I have seen quite a few American Bitterns (Botaurus lentiginosus) over the years but most I didn’t spot until they were startled into flight. That all changed last November when I spotted this bird out in the open at Sacramento National Wildlife Refuge.
The American Bittern is a solitary, secretive, cryptically colored heron that breeds in freshwater wetlands from the mid-United States to northern Canada1. Range Map courtesy of South Dakota Birds and Birding.
They usually frequent freshwater wetlands with tall, emergent vegetation but this particular bird was stepping out into the open, probably foraging for amphibians or small fish in the flooded marshy area near the end of the auto loop of the refuge.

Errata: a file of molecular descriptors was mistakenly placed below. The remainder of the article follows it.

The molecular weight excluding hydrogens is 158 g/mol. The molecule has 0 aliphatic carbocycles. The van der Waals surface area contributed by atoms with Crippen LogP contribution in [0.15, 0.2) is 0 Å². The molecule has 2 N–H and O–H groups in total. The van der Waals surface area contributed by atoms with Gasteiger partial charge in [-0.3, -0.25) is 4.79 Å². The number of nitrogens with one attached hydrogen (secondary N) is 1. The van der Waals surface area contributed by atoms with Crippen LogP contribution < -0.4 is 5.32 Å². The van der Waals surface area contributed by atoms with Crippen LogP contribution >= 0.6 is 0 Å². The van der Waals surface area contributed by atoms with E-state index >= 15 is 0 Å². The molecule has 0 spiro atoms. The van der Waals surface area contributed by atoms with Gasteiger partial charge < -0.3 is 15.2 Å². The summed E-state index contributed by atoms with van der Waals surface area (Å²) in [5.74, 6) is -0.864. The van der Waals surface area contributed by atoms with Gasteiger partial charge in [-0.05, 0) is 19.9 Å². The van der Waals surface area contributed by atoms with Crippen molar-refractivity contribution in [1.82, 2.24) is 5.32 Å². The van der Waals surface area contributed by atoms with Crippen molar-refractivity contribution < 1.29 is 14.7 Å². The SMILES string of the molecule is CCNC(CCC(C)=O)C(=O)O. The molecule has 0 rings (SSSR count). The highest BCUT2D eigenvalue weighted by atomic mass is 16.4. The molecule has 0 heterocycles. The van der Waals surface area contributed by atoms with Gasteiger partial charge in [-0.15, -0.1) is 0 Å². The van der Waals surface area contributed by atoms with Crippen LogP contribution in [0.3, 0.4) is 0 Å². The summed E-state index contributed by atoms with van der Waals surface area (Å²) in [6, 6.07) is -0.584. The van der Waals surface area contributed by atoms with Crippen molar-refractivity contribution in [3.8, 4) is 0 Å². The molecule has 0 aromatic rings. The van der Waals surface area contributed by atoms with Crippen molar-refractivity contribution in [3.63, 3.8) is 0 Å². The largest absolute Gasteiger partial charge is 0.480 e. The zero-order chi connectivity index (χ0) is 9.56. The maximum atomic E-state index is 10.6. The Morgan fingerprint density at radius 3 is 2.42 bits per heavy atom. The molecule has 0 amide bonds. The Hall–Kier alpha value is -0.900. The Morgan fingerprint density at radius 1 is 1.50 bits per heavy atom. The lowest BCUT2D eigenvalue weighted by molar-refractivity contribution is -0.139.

When approached the American Bittern often stands rigid with their bill pointing up creating excellent camouflage in the reeds with the vertical stripes on their breast.
I was able to snap off a couple of in flight shots of this bird as it took flight to another part of the refuge.
Note the distinctive “hump” of the back of the American Bittern in flight.
Even more distinctive of this species is their call. They communicate throughout their visually restrictive habitat with a low, deep, resonant pumping sound accomplished through inflation of the esophagus, during which the bird contorts itself violently. Check out this video of the American Bittern creating this call.
References:1Birds of North America Online